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  • Klay Thompson can no longer demand a supermax contract. Kemba Walker and the Hornets are in an awkward situation. Does the league's All-NBA supermax setup work for anyone?
By Rohan Nadkarni
May 24, 2019

The league released the All-NBA Team voting on Thursday, and Klay Thompson found out after the rest of us that his exclusion from the honor would prevent him from negotiating a supermax contract with the Warriors this summer. The disappointment on Klay’s face—perhaps more so to do with losing the distinction than the dollars—was uncomfortable to watch. On the other end of the spectrum, Hornets guard Kemba Walker made the All-NBA Third Team, which means he’ll be eligible for a mega contract this summer, putting Charlotte in a tricky position as it decides what to do with the best player in franchise history while trying to improve a roster that hasn’t made the playoffs in three seasons. Both the Klay and Kemba situations ultimately lead to the same question: Is the All-NBA supermax system working for anyone?

The supermax extension has already led to some issues, such as in the cases of Anthony Davis and Kawhi Leonard, who told teams they wouldn’t sign the big deals, using the contract offer as leverage to try to force early exits from their teams. The All-NBA system adds to the fallout of what’s been a bevy of unintended consequences from the NBA’s most recent CBA. It’s worth pointing out that the supermax system, in theory, is designed to create parity around the league. The idea is that by allowing teams to offer homegrown stars massive money, it will prevent those stars from leaving, and it’s not a coincidence this system came into effect after Kevin Durant left the Thunder for the Warriors. We’ll circle back to the effectiveness of this system later, but for now, let’s talk about how frustrating it is for all the parties.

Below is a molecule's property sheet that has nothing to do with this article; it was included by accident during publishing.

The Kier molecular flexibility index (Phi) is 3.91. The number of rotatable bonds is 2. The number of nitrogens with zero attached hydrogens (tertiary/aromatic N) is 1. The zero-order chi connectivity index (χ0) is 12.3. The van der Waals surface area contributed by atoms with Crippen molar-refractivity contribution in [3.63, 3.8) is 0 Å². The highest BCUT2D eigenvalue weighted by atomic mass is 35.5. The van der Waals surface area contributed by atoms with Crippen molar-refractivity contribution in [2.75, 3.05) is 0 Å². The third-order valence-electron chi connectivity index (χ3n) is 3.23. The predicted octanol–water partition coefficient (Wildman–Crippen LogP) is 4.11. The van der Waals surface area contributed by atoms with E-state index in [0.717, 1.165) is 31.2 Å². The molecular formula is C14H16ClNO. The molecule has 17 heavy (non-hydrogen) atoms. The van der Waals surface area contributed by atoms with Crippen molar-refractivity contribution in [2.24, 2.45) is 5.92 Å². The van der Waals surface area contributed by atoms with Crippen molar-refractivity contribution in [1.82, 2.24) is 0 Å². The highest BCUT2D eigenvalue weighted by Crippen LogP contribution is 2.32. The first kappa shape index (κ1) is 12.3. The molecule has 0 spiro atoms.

Jonathan Ferrey/Getty Images

From the jump, the media is in a little bit of an uncomfortable position, because its awards votes now play a factor in potential earnings for the game’s top players. No one in the media that I know really cares for this responsibility. It’s awkward, and while most people take this voting incredibly seriously, the NBA still gives votes to people who do stupid stunts, like voting Dwyane Wade for the Second Team. Unfortunately, I’m not sure there’s a better system. Players being involved in the voting process for the All-Star Game hasn’t exactly been a slam dunk, and having fellow players play somewhat of a role in policing their contemporaries’ contracts could lead to a whole mess of other issues. I don’t expect anyone to have sympathy for the media in this process, nor should they, but it’s worth noting nobody really asked for this level of power.

For players, supermaxes force some unfair decisions. I’ve made this point before, but no player should have to choose between maximizing their earnings and maximizing their winning potential. Walker is in a weird spot this offseason. He’s incredibly important to the Hornets, and he should ask for all the money he’s earned. But what if he wants to play with other superstars, the kind of players Charlotte has had trouble signing? If Kemba wants to play with LeBron in L.A., he could end up sacrificing something like $80 million on his next contract. That’s bulls--t. In any case where a supermax locks a player into mediocrity, it’s unfair that he’s essentially being forced to choose between the best basketball situation, or signing for the most money that he’s earned through his stellar play.